Hey, I’m Dalvin and, I was a web developer intern at Bonjoro last summer. I loved working at a startup, especially Bonjoro. Matt from the very beginning told me that to put in as much as I wanted into the company, which was a totally different from any methodology of management or working that I’ve ever encountered. Usually, in big corporate companies, you’re given a strict time frame with little room to navigate. However, working at Bonjoro I was given the flexibility to work on my own time.
Ultimately, this allowed me to put more hours into the job because I was motivated to keep working even when I did not have to. This meant I was usually the last person to leave the office and would catch Matt and the other guys just as they were leaving, because I was at school during the day. I knew from the start there were going to be points where I had to dig deep and be independent, and I was lucky that the team respected me and would help anytime I needed help.
The energy I felt from Matt when I initially interviewed with him gave me positive vibes and let me know that Bonjoro was a great place for me to work and build my skills. Since I went to school and worked at the same time, I spent most of my time working late hours. Working at a start-up you have to have a level of independence. Bonjoro’s culture impressed me because it allowed me to come as I am. This shows how open and embracing the team at Bonjoro truly is and we're always looking to hear feedback about my experiences.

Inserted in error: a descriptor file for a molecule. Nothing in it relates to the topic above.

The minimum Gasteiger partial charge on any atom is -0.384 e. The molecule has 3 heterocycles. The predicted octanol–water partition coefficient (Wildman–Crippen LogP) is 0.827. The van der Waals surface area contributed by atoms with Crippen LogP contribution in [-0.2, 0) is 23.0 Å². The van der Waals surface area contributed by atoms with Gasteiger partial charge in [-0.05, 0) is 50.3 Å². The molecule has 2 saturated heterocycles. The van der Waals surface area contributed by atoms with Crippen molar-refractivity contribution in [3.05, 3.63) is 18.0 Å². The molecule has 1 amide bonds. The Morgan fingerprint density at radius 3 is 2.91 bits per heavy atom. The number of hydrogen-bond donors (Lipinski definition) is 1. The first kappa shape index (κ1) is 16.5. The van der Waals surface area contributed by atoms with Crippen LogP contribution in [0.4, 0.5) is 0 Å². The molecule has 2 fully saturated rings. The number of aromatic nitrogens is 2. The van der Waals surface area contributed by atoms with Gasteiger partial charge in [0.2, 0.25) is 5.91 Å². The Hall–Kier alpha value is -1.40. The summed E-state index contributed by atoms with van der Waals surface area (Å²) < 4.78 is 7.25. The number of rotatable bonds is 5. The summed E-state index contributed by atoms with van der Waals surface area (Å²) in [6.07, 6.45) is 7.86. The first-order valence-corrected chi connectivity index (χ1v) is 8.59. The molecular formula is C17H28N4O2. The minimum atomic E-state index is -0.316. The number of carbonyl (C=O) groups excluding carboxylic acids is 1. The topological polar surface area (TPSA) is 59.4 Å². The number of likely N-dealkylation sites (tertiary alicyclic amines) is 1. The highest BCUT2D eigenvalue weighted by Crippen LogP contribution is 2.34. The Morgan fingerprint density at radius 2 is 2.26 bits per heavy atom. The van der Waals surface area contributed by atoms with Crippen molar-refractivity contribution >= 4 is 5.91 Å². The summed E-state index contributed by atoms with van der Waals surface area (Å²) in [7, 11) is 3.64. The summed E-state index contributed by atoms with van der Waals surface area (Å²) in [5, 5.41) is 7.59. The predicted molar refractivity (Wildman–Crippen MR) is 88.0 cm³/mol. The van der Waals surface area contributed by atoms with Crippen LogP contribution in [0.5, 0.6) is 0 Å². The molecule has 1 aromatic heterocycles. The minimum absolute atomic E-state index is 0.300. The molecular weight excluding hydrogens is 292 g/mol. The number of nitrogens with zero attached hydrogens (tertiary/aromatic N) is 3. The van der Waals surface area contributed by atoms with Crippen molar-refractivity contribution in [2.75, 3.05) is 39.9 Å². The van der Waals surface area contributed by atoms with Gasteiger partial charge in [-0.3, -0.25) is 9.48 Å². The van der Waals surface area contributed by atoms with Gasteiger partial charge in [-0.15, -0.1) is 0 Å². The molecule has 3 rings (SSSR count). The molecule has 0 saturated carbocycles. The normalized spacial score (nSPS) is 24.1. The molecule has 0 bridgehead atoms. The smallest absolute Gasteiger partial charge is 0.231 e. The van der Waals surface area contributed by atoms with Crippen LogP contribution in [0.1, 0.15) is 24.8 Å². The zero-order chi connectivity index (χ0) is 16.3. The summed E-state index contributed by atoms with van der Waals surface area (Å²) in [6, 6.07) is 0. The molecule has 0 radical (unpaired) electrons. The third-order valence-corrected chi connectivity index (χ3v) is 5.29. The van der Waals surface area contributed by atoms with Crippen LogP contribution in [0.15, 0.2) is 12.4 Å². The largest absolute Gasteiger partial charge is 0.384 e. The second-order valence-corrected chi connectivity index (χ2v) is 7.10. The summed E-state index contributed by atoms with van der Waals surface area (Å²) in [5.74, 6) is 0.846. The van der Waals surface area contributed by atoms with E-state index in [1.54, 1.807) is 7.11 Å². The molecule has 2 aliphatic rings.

Favourite memory: My best memory of Bonjoro was having our weekly team meetings. This is when the team would go over the numbers and talk about their various successes and drawbacks throughout the month and lay out their plan of attack. I loved how laid back the meetings were. I remember the one time I made a store run in a Winnie the Pooh costume through the streets of Sydney, Australia. In my mind, I still am in the land down under living my best life.
Meet Melanie - Business Development Intern
I loved working at a startup, especially at the beginning of my career, because I think that it allows you to be exposed to so many different areas of a business rather than working in a traditional corporate internship where you are typically assigned to a particular department doing similar tasks on a daily basis. Working with a small start-up team allows you to assume many different responsibilities. I also think it is valuable to understand how a business gets started from an idea to the creation of a product and finally to providing that product to the public and monitoring its success.
When I interned with Bonjoro I was entering my Junior year of college and I was trying to figure out where my passions and skills fit into the professional world. I thought that working with a startup would allow me to experience many aspects of a business and have a more diverse learning experience than a traditional corporate internship. I really liked the idea of learning about what it takes to be an entrepreneur and how to launch a successful business.
From the first day, we were really treated as a part of the team rather than just an intern. We were given a lot of autonomy to participate in a wide variety of tasks and we were often given the opportunity to use our own creative ideas and contribute to the team. It was a very friendly and supportive atmosphere, which allowed us to freely bounce ideas off each other without fear of rejection or embarrassment. It was a great environment to learn and be collaborative.